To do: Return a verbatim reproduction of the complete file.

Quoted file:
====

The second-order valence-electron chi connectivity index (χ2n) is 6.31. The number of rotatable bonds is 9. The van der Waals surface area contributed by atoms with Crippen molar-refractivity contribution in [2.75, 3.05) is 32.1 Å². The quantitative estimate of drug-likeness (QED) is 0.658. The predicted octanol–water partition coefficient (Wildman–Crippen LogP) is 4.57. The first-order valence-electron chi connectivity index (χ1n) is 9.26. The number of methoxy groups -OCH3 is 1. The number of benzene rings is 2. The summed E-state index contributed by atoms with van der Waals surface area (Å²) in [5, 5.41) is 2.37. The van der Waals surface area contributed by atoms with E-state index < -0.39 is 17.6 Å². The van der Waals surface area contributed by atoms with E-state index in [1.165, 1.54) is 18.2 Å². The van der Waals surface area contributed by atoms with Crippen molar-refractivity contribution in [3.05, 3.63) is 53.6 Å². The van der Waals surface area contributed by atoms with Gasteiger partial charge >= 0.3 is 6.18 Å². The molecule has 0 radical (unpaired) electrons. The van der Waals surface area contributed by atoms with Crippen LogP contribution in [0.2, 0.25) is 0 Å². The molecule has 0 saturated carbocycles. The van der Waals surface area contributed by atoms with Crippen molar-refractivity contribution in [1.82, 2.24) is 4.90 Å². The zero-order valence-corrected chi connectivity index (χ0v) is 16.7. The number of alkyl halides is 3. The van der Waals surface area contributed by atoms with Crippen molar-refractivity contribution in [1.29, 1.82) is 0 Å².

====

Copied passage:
The second-order valence-electron chi connectivity index (χ2n) is 6.31. The number of rotatable bonds is 9. The van der Waals surface area contributed by atoms with Crippen molar-refractivity contribution in [2.75, 3.05) is 32.1 Å². The quantitative estimate of drug-likeness (QED) is 0.658. The predicted octanol–water partition coefficient (Wildman–Crippen LogP) is 4.57. The first-order valence-electron chi connectivity index (χ1n) is 9.26. The number of methoxy groups -OCH3 is 1. The number of benzene rings is 2. The summed E-state index contributed by atoms with van der Waals surface area (Å²) in [5, 5.41) is 2.37. The van der Waals surface area contributed by atoms with E-state index < -0.39 is 17.6 Å². The van der Waals surface area contributed by atoms with E-state index in [1.165, 1.54) is 18.2 Å². The van der Waals surface area contributed by atoms with Crippen molar-refractivity contribution in [3.05, 3.63) is 53.6 Å². The van der Waals surface area contributed by atoms with Gasteiger partial charge >= 0.3 is 6.18 Å². The molecule has 0 radical (unpaired) electrons. The van der Waals surface area contributed by atoms with Crippen LogP contribution in [0.2, 0.25) is 0 Å². The molecule has 0 saturated carbocycles. The van der Waals surface area contributed by atoms with Crippen molar-refractivity contribution in [1.82, 2.24) is 4.90 Å². The zero-order valence-corrected chi connectivity index (χ0v) is 16.7. The number of alkyl halides is 3. The van der Waals surface area contributed by atoms with Crippen molar-refractivity contribution in [1.29, 1.82) is 0 Å².